The Conquest Of Jerusalem In Joshua And Judges Are The Biblical Authors Confused? -- By: Brian N. Peterson
BSpade 28:1 (Winter 2015) p. 13
The Conquest Of Jerusalem In Joshua And Judges
Are The Biblical Authors Confused?
The oft-cited “contradictions” of what tribe was allotted and conquered (or did not conquer) Jerusalem in the periods of the conquest and judges is often marshalled as clear textual evidence that the Bible is not a trustworthy source of history (cf. Jos 15:63; 18:28; Jgs 1:8, 21). However, in propounding such a position one needs to answer the obvious question of why an author or an editor would allow blatant contradictions to stand, especially when they appear in such close proximity to one another (e.g., Jgs 1:8 and 21). Are we to think that the ancients were inept when it came to critically evaluating their own statements? Now while it is true that the biblical authors did not always record history in a twenty-first-century fashion, there still has to be a logical reason why the authors recorded Judah’s (Jos 15:63), and then Benjamin’s (Jgs 1:21), unsuccessful attempts to conquer Jerusalem only to be followed by Judah’s success the second time around (Jgs 1:8). In the discussion that follows I will re- examine these “contradictory” passages and conclude that the oft-cited inconsistencies may be more apparent than real.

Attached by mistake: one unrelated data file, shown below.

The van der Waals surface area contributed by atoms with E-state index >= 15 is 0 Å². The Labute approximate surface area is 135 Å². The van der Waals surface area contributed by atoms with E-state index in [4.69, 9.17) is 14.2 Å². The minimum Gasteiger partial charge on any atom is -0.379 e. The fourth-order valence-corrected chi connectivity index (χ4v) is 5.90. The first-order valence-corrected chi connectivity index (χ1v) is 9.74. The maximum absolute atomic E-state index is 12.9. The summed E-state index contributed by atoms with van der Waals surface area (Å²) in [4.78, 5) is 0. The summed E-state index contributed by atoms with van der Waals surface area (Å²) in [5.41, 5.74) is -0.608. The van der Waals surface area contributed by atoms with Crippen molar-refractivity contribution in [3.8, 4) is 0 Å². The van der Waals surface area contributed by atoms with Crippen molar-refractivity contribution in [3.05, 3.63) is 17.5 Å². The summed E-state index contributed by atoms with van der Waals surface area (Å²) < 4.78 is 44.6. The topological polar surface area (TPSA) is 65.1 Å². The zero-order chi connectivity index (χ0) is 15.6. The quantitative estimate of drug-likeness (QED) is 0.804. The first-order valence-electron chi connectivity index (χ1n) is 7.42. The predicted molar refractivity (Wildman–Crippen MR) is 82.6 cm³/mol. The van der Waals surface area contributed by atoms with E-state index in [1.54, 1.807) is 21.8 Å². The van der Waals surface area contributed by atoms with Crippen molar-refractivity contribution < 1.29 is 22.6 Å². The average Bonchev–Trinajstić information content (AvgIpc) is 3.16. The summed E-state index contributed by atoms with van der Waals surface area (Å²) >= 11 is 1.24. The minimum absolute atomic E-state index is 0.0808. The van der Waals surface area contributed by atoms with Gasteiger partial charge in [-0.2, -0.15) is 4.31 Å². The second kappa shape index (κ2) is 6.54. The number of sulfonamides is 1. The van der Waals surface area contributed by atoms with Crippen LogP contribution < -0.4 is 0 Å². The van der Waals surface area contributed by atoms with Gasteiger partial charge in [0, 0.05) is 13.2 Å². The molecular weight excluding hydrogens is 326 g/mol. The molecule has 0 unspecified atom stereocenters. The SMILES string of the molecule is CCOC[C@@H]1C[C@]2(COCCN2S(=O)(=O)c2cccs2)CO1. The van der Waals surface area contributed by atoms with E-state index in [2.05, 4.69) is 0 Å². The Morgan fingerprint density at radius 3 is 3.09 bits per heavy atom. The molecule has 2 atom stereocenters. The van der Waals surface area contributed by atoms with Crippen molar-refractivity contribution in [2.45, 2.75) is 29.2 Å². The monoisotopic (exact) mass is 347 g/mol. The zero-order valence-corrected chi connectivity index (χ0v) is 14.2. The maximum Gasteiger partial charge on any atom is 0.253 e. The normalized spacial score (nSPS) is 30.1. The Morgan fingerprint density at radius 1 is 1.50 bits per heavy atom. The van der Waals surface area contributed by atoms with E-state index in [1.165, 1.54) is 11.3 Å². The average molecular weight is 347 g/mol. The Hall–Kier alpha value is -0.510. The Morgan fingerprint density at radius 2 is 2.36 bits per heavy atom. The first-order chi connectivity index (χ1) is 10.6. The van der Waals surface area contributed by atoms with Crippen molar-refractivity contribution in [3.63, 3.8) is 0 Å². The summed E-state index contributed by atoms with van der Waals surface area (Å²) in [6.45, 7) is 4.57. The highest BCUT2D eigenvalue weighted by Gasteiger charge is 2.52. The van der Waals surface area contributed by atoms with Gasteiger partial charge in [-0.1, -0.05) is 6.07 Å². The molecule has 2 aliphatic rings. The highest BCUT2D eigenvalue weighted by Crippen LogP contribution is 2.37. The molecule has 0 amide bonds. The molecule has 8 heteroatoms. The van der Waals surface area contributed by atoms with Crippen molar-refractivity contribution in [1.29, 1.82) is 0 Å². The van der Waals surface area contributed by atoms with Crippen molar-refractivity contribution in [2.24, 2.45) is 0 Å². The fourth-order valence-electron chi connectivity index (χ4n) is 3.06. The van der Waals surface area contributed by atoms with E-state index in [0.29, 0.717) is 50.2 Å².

A number of possible solutions to the textual dilemma regarding Benjamin’s and Judah’s separate vying for Jerusalem have been proposed.
1. Joshua 15:63 and Judges 1:21 may reflect two different periods when both tribes attempted to dislodge the Jebusites from
Artistic reconstruction of the City of David.
BSpade 28:1 (Winter 2015) p. 14
the stronghold on Jerusalem’s eastern hill—both with little success.
2. Joshua 15:63 and Judges 1:8 may reflect two separate periods, when Judah failed to defeat Jerusalem the first time only to later succeed.
3. Judges 1:8 may be a situation in which Judah only captured the city, but ...
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